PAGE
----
# Thread: Volume of a revolving solid...

1. ## Volume of a revolving solid...

I don't feel very confident with this concept.

Suppose R is the region bounded by y = x2, x = 2, and y = 0

1) Find the volume of a solid that is generated by revolving R about the x-axis. - I believe I did this one correctly, but I want to be sure. I got 32pi/5.
2) (same) ... revolving R about the y-axis.
3) ... revolving R about y = -3.
4) ... revolving R about x = 3.

For 3 and 4, I've tried setting up the integrals a few different ways, but I don't think any of them are right.

If someone could help me set these up or give me some tips & verify that the first two are correct, I'd be eternally grateful.

2. ## Re: Volume of a revolving solid...

1) \displaystyle \begin{align*} V = \pi \int_0^2{ \left( x^2 \right) ^2 \, dx } \end{align*}

2) \displaystyle \begin{align*} V = \pi \int_0^4{ 2^2 - \left( \sqrt{y} \right) ^2 \, dy } \end{align*}

3) \displaystyle \begin{align*} V = \pi \int_0^2{ \left( x^2 + 3 \right) ^2 \, dx } \end{align*}

4) \displaystyle \begin{align*} V = \pi \int_0^4{ \left( 3 - \sqrt{y} \right) ^2 - 1^2 \, dy} \end{align*}

3. ## Re: Volume of a revolving solid...

Lets look at this step by step. Drawing a line from the given curve to the axis of rotation gives a radius of the circle the point on the curve follows as the curve is rotated around the axis. The area of the disk formed is $\displaystyle \pi r^2$. Taking the "thickness" of that line to be the differential "du" (u is perpendicular to the radius so along the axis of rotation) the volume is $\displaystyle \pi r^2du$. The volume of the entire figure is $\displaystyle \int \pi r^2 du$.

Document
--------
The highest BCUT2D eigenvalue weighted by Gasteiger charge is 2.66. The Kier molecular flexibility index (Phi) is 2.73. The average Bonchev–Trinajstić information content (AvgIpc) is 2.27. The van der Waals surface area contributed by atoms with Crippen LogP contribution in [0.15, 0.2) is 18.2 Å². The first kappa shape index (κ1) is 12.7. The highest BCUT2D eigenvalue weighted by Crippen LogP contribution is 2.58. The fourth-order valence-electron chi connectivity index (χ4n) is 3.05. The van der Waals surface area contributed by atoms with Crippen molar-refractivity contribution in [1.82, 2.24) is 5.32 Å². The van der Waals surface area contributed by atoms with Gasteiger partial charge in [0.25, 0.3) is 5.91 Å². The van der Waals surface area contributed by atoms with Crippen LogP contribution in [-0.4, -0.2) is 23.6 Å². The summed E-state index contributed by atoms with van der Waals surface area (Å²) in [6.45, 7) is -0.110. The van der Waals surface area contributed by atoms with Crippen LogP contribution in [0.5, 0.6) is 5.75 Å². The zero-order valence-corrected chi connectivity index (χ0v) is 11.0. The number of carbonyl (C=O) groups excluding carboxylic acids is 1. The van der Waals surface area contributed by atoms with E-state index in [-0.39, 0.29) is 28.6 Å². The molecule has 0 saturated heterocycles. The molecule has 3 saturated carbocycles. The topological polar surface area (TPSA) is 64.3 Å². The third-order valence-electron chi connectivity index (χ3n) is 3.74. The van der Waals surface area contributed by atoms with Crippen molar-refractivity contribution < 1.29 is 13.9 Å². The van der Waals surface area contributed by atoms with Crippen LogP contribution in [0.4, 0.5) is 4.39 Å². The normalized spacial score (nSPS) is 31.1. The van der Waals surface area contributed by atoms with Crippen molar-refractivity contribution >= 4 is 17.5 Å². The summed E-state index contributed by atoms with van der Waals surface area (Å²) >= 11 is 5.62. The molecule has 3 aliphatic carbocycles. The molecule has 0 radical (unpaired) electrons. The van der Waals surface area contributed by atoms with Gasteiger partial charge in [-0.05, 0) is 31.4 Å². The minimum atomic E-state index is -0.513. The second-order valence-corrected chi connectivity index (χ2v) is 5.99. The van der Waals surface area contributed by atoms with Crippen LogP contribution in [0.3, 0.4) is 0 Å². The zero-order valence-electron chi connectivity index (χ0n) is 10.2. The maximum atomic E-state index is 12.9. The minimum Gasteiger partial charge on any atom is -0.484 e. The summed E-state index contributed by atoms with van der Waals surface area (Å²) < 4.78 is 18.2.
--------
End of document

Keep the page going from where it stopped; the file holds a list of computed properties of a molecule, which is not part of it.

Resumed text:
Suppose R is the region bounded by y = x2, x = 2, and y = 0

1) Find the volume of a solid that is generated by revolving R about the x-axis. - I believe I did this one correctly, but I want to be sure. I got 32pi/5.
The distance from the point (x, y) to (x, 0) (the x-axis) is $\displaystyle y= x^2$ so $\displaystyle r= x^2$, $\displaystyle r= (x^2)^2= x^4$ and the integral is $\displaystyle \pi \int_0^2 x^4 dx$. Yes, that is $\displaystyle \frac{32}{5}\pu$.

Since the region does not extend all the way to the y-axis, this really a "washer". But you can do it as two disks. Calculate the volume to the outer boundary, x= 2, calculate the volume to the inner boundary,$\displaystyle x= \sqrt{y}$, and subtract.
The radius of the "outer boundary" is the constant, 2, so rotation forms a cylinder with radius 2 and height $\displaystyle 2^2= 4$ so volume $\displaystyle \pi r^2h= \pi (4)(4)= 16\pi$. The radius of the "inner boundary" is $\displaystyle \sqrt{y}$ so each disk has area $\displaystyle \pi r^2= \pi y$. Taking the "thickness" to be $\displaystyle dy$, the volume of the outer portion is $\displaystyle \pi \int_0^4 ydy= 8\pi$. The difference is $\displaystyle 16\pi- 8\pi= 8\pi$, as you say.

3) ... revolving R about y = -3.
The distance from $\displaystyle y= x^2$ to y= -3 is $\displaystyle r= x^2- (-3)= x^2+ 3$ so the area of each "disk" is $\displaystyle \pi(x^2+ 3)^2$ and, taking "dx" as the thickness the volume of each disk is $\displaystyle \pi(x^2+ 3)^2 dx$. The total volume is $\displaystyle \pi \int_0^2 (x^2+ 3)^2 dx$.

4) ... revolving R about x = 3.
The distance from (x, y) to (3, y) is $\displaystyle r= 3- x= 3- \sqrt{y}$ (x= 3 is to the right of the region). The area of a disk is $\displaystyle \pi r^2= \pi(3- \sqrt{y})^2= \pi(y- 6\sqrt{y}+ 9)$. Taking the thickness of a disk to be dy, the volume of each disk is $\displaystyle \pi (y- 6\sqrt{y}+ 9)dy$ and the total volume is $\displaystyle \pi\int_0^4(y- 6y^{1/2}+ 9)dy$.

4. ## Re: Volume of a revolving solid...

Thanks so much to both of you - ProveIt for the quick response, and HallsofIvy for going in-depth.